(a)  was permitted by the laws, customs and usages of war; and

                     (b)  was not under international law a crime against humanity.

             (3)  To avoid doubt, the doing of the act by the defendant was permitted by the laws, customs and usages of war if it was reasonably justified by the exigencies and necessities of the conduct of war.

             (4)  The defendant is not entitled to rely on a defence under subsection (2) unless there is evidence of the existence of the facts constituting the defence.

             (5)  However, if there is such evidence, the onus of establishing, beyond a reasonable doubt, that those facts either do not exist or do not constitute the defence lies on the prosecution.

18  Alternative verdicts

             (1)  This section has effect where:

                     (a)  a person (in this section called the accused) is charged with an offence (in this section called the offence charged) against this Act;

                     (b)  the offence charged is alleged to be an act that, under the law in force in a part of Australia at the time of the act, was, or would have been had it been done in that part at that time, an offence of a particular kind;

                     (c)  on the accused’s trial for the offence charged, the jury:

                              (i)  is not satisfied that the accused is guilty of the offence charged but is satisfied that he or she is guilty of a different offence (in this section called the alternative offence) against this Act; and

                             (ii)  is satisfied that the alternative offence is an act that, under the law in force in that part at the time of the last‑mentioned act, was, or would have been had it been done in that part at the last‑mentioned time, an offence of another kind, being an offence referred to in a paragraph of subsection 6(1); and

                     (d)  by virtue of the law in force in that part at the time referred to in paragraph (b) or at the time of the trial, a person charged with an offence of the kind referred to in paragraph (b) could in certain circumstances be found not guilty of the last‑mentioned offence but guilty of an offence of the kind referred to in subparagraph (c)(ii).

             (2)  The jury may find the accused not guilty of the offence charged but guilty of the alternative offence.

             (3)  If the jury does so, it shall, when returning its verdict, tell the judge that it is satisfied as mentioned in subparagraph (1)(c)(ii) and specify to the judge the kind of offence referred to in that subparagraph.

19  Legal assistance

             (1)  A person who has been, or is about to be, charged with an offence against this Act may apply to the Attorney‑General for assistance under this section.

             (2)  If the Attorney‑General is satisfied that in all the circumstances it is appropriate and reasonable to grant an application made under this section, he or she may authorise the provision by the Commonwealth to the applicant of such legal or financial assistance in connection with a proceeding for the offence as the Attorney‑General determines.

             (3)  An authorisation under subsection (2) may be made subject to such conditions (if any) as the Attorney‑General determines.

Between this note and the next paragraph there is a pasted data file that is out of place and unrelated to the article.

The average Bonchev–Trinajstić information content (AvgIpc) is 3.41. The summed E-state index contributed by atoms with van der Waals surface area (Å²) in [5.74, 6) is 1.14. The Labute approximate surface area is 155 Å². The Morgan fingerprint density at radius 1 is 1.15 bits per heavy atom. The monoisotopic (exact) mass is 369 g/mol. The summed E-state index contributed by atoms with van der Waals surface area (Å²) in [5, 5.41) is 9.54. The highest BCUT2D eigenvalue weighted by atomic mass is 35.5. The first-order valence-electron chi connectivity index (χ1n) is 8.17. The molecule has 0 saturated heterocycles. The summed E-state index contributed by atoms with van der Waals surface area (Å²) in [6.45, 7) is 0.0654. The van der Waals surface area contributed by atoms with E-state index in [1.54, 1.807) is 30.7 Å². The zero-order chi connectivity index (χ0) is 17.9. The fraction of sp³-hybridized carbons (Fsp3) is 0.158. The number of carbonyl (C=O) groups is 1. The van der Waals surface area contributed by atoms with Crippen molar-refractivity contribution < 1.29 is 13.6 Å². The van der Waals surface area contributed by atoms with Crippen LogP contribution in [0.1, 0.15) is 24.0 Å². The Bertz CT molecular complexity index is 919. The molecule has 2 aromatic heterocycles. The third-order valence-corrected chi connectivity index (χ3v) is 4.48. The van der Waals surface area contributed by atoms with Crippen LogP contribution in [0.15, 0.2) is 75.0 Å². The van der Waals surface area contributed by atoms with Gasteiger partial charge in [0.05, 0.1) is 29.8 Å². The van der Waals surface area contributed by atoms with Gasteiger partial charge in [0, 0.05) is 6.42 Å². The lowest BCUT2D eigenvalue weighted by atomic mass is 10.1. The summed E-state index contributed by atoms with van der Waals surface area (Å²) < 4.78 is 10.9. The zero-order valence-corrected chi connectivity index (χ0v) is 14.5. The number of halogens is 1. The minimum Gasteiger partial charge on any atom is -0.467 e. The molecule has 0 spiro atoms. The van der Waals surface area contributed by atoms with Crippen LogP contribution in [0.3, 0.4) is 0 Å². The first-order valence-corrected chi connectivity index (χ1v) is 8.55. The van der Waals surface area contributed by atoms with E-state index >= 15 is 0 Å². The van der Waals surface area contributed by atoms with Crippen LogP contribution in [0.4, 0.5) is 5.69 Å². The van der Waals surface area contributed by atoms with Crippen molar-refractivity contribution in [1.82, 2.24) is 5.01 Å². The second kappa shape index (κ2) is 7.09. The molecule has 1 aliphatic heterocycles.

(4)  In considering an application made under this section, the Attorney‑General shall have regard to any hardship to the applicant that refusal of the application would involve.

             (5)  As soon as practicable after deciding to refuse an application made under this section, the Attorney‑General shall give the applicant a written notice that:

                     (a)  sets out the decision and the reasons for it; and

                     (b)  requests the applicant to consent in writing to a copy of the notice being laid before each House of the Parliament in accordance with subsection (6).

             (6)  Where an applicant gives a consent in writing pursuant to a request under subsection (5), the Attorney‑General shall cause a copy of the notice to which the consent relates to be laid before each House of the Parliament within 15 sitting days of that House after the Attorney‑General receives the consent.

20  Certain provisions enacted to avoid doubt

                   Subsection 6(6) and section 16 are enacted to avoid doubt.

21  Reporting

             (1)  If either or both of the following is started or carried on at any time during a financial year:

                     (a)  an investigation of a suspected offence against this Act;

                     (b)  a proceeding for an alleged offence against this Act;

the Attorney‑General must, as soon as practicable after the end of the financial year, cause a report about the operation of this Act during the year to be prepared.

             (2)  The report must include the following information:

                     (a)  the number of suspected offences against this Act under investigation during the year;

                     (b)  the number of proceedings for alleged offences against this Act started or carried on during the year;

                     (c)  the resources available during the year for the purposes of investigating such suspected offences and carrying on such proceedings;

                     (d)  the anticipated timetable for finalising:

                              (i)  investigations of such suspected offences; and

                             (ii)  such proceedings.

             (3)  The Attorney‑General must cause a copy of the report to be laid before each House of the Parliament within 15 sittings days of that House after the report is prepared.


Endnotes